SAN DIEGO — The Senate bill dubbed “The Sexually Violent Predator Accountability, Fairness, and Enforcement Act, or SB 841” did not pass outright, but still has a chance for survival.

The bill aims to notify everyone in a California community where and when a sexually violent predator is moving into a neighborhood. After completing their prison sentence and a medical evaluation, sexually violent predators are placed in a home with a private contractor who monitors their behavior.

The bill would also make it mandatory for the placement of a SVP, taking into consideration any possible children or vulnerable people living in the area.

Recently, a Rancho Bernado community was able to block the release of an SVP into their quiet community. Community members say an early warning system would really help.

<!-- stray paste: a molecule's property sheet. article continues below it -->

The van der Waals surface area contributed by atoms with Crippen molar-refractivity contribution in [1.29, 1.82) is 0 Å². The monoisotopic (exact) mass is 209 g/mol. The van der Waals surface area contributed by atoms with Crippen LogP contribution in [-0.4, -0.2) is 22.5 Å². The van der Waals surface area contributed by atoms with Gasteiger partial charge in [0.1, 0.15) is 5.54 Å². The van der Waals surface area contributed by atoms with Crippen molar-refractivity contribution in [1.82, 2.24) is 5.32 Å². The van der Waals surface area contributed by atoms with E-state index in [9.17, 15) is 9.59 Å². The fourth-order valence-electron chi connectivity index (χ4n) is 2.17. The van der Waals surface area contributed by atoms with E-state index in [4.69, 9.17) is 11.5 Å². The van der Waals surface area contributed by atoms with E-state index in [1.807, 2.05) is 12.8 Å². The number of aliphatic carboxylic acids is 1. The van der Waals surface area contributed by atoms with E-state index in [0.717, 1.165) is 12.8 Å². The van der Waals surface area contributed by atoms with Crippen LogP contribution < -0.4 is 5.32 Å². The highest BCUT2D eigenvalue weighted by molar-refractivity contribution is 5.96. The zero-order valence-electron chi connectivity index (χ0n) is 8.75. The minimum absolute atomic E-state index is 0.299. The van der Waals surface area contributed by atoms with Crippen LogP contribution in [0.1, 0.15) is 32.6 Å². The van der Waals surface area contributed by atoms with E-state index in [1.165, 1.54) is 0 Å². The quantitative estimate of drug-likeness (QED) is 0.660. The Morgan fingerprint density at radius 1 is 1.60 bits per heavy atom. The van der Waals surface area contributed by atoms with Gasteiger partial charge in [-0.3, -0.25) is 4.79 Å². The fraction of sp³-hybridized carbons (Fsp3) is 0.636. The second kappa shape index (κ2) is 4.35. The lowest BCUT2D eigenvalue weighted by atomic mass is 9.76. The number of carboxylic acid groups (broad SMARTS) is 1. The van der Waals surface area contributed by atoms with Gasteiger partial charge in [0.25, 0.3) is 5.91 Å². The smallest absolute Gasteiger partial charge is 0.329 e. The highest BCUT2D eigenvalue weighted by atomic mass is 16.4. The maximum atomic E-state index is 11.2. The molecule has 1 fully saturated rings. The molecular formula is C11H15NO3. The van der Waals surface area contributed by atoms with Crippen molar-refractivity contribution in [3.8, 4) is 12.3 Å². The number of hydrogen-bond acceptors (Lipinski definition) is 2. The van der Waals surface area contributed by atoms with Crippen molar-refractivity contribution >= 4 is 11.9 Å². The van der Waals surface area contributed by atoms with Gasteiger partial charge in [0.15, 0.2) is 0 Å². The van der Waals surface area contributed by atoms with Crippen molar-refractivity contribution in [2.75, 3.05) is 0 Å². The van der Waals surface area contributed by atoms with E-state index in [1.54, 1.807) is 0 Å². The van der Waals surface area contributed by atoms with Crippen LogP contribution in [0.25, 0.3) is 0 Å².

“You would have a head start on getting everything together, getting your paperwork together, getting your neighbors together,” said Joanne Terry, a grandmother and former music teacher.

State Senator Brian jones says SVPs should live on vacant state properties so officials can keep an eye on them.

“It could be appropriate to put a trailer on their property for these sexually violent predators to be housed. Former governors have done that. We can do it again. It’s legal, it’s the right thing to do,” said Brian Jones, a local state senator. 

The bill has 30 days to be resurrected or it will not be able to pass this session.